Osteoanabolic Drugs

Osteoanabolics is a term used to describe a class of medicines used in bone health. It means "bone builders", and it describes the mechanisms of the drugs, not their chemistry or physical properties. Living bone undergoes continuous mineralization and demineralization. When the demineralization rate exceeds the mineralization rate, bone density declines, and many osteoporosis drugs work by lowering the rate of demineralization – or reabsorption of minerals back into the bloodstream.

Most osteoporosis drug therapy is antiresorptive therapy. Bisphosphonates, SERMs, supplemental hormones, and calcitonin are considered antiresorptives. They slow osteoclastogenesis - the resorption of minerals from bone to the bloodstream. A nice breakdown of the osteoanabolic drugs was presented in a 2012 article in the Indian Journal of Endocrinology and Metabolism. http://www.ncbi.nlm.nih.gov/pmc/articles/PMC3354839/

It's important to recognize that bone is a complex material and a composite of inorganic minerals and organic material. By weight bone is about 70% mineral (inorganic), but the organic material - collagen, other proteins, and living cells - are integral to bone. The authors of this article distinguished between drugs that work on inorganic tissue and those that work on organic tissue.

Inorganic Tissue Builders include the nutrients calcium and Vitamin D and micronutrients such as magnesium. There is debate about whether supplements of these nutrients should be given to people with no obvious bone problems. See our pages on nutrition and Vitamin D for more on this controversy. But these nutrients do find use in management of osteoporosis.

Organic Tissue Builders

Recombinant (man-made) parathyroid hormone isn't exactly the same as parathyroid hormone produced by the body - but it works in the same way. The compound teriparatide is a version of recombinant parathyroid hormone approved for treatment of osteoporosis. In the bone tissue, teriparatide helps turn preosteoblasts into osteoblasts and thereby increases the growth capacity of the bone. Levels of the enzyme insulin-like growth factor-1 increase, too, and microarchitecture of the bony tissue improves. Parathyroid hormone from cadavers is administered by injection or patch. It is available in some countries, but not the US. Abaloparatide (a PTHrP analog) has also been investigated.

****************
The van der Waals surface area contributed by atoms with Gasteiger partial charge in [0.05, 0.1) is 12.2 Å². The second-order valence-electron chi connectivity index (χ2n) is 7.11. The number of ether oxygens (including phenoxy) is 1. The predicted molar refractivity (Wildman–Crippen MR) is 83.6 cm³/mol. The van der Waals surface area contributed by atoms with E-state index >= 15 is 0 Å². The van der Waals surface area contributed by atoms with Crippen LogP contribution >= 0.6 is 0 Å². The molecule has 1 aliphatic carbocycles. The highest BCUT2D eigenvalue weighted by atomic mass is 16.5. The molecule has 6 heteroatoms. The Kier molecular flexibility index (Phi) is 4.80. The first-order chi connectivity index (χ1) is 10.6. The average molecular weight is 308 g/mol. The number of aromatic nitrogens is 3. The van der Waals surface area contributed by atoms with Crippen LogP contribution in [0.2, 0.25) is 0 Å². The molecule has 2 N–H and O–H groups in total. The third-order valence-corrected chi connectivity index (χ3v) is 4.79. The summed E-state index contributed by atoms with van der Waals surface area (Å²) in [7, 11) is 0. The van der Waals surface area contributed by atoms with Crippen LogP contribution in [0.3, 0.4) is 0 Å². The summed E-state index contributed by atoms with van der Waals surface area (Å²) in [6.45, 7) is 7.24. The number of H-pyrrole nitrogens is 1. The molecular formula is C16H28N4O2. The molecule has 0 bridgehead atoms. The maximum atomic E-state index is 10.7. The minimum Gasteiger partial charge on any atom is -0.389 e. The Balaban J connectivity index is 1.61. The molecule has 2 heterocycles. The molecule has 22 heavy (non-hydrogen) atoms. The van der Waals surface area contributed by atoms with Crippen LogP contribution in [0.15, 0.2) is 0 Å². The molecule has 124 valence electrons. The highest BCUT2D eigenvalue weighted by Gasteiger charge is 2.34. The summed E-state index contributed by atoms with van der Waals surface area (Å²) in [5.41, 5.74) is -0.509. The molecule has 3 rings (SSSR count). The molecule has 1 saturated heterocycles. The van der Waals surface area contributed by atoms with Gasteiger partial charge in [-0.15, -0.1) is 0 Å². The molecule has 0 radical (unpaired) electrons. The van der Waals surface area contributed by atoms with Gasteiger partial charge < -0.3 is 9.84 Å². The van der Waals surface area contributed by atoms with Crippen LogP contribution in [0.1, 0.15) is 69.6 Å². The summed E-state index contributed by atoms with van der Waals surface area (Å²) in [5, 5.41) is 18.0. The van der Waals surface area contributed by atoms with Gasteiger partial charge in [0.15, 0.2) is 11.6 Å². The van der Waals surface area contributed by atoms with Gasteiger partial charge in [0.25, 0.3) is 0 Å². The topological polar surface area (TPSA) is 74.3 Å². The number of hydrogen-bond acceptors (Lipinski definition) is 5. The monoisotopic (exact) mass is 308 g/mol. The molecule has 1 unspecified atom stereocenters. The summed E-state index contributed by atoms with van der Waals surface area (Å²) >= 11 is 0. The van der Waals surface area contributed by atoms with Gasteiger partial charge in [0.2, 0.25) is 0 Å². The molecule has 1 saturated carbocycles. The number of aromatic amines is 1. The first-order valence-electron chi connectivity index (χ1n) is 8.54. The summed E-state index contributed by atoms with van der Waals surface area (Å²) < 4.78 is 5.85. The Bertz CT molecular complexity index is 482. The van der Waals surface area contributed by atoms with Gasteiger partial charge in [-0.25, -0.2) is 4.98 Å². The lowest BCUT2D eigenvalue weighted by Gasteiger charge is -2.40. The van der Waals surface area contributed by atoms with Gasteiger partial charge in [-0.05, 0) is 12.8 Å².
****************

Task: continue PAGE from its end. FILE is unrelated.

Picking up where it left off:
Although expensive and difficult to use (it is administered by injection), teriparatide works well for a large portion of osteoporosis patients, at least in the first two years of therapy. It has side effects, as do all drugs, but they are generally tolerable for most people.

Another interesting approach is the administration of calcium receptor antagonists. These stimulate the body to produce more parathyroid hormone. Scientists are interested in this approach, but no drugs are currently on the market.

Strontium ranelate is the strontium salt of ranelic acid. Strontium is on the same column of the periodic table as calcium, so it has some similar chemical activity. Some bone cells have calcium-sensing receptors and strontium can act as an agonist on those receptors, thereby promoting the growth of osteoblasts.

Strontium ranelate has dual antiresorptive and osteoanabolic effects - it both increases bone formation and reduces bone resorption. However, due to its connection with an increased rate of heart attacks, strontium ranelate is rarely used for osteoporosis treatment.

Drugs acting on the WNT signaling pathway are being investigated, but none are now even close to coming to general availability for patients.

bone detail

Glucocorticoids are a common cause of secondary osteoporosis and this type of osteoporosis is due to reduced rates of osteoblastogenesis. It is therefore thought that glucocorticoid-related osteoporosis would be amenable to anabolic agents. A test comparing teriparatide and alendronate in patients found that indeed the osteoanabolic teriparatide provided better results.

Academic paper on osteoanabolics - http://jcem.endojournals.org/content/97/2/311.full.pdf

boneporosis book cover

The Boneporosis book is now available on Amazon.com.

Click here